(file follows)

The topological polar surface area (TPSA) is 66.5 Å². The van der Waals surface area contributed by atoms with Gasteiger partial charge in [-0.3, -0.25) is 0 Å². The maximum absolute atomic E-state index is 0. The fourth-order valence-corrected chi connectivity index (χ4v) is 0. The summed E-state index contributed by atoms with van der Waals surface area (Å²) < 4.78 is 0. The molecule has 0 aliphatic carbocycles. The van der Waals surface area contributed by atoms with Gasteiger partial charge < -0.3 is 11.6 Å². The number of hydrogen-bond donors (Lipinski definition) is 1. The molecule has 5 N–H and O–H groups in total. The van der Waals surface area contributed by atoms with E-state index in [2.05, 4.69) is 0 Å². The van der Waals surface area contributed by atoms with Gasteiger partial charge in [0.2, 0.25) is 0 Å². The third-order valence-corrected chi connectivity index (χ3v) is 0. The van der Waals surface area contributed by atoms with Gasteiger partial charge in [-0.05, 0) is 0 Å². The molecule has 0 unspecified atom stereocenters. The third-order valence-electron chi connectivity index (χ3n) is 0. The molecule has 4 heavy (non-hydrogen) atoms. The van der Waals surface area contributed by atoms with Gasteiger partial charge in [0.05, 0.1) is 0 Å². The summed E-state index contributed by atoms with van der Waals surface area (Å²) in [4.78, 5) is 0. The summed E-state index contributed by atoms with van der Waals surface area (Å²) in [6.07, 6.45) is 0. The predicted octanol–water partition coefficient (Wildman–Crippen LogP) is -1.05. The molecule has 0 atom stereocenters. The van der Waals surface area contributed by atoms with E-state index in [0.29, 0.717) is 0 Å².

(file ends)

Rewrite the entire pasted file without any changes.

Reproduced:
The topological polar surface area (TPSA) is 66.5 Å². The van der Waals surface area contributed by atoms with Gasteiger partial charge in [-0.3, -0.25) is 0 Å². The maximum absolute atomic E-state index is 0. The fourth-order valence-corrected chi connectivity index (χ4v) is 0. The summed E-state index contributed by atoms with van der Waals surface area (Å²) < 4.78 is 0. The molecule has 0 aliphatic carbocycles. The van der Waals surface area contributed by atoms with Gasteiger partial charge < -0.3 is 11.6 Å². The number of hydrogen-bond donors (Lipinski definition) is 1. The molecule has 5 N–H and O–H groups in total. The van der Waals surface area contributed by atoms with E-state index in [2.05, 4.69) is 0 Å². The van der Waals surface area contributed by atoms with Gasteiger partial charge in [0.2, 0.25) is 0 Å². The third-order valence-corrected chi connectivity index (χ3v) is 0. The van der Waals surface area contributed by atoms with Gasteiger partial charge in [-0.05, 0) is 0 Å². The molecule has 0 unspecified atom stereocenters. The third-order valence-electron chi connectivity index (χ3n) is 0. The molecule has 4 heavy (non-hydrogen) atoms. The van der Waals surface area contributed by atoms with Gasteiger partial charge in [0.05, 0.1) is 0 Å². The summed E-state index contributed by atoms with van der Waals surface area (Å²) in [4.78, 5) is 0. The summed E-state index contributed by atoms with van der Waals surface area (Å²) in [6.07, 6.45) is 0. The predicted octanol–water partition coefficient (Wildman–Crippen LogP) is -1.05. The molecule has 0 atom stereocenters. The van der Waals surface area contributed by atoms with E-state index in [0.29, 0.717) is 0 Å².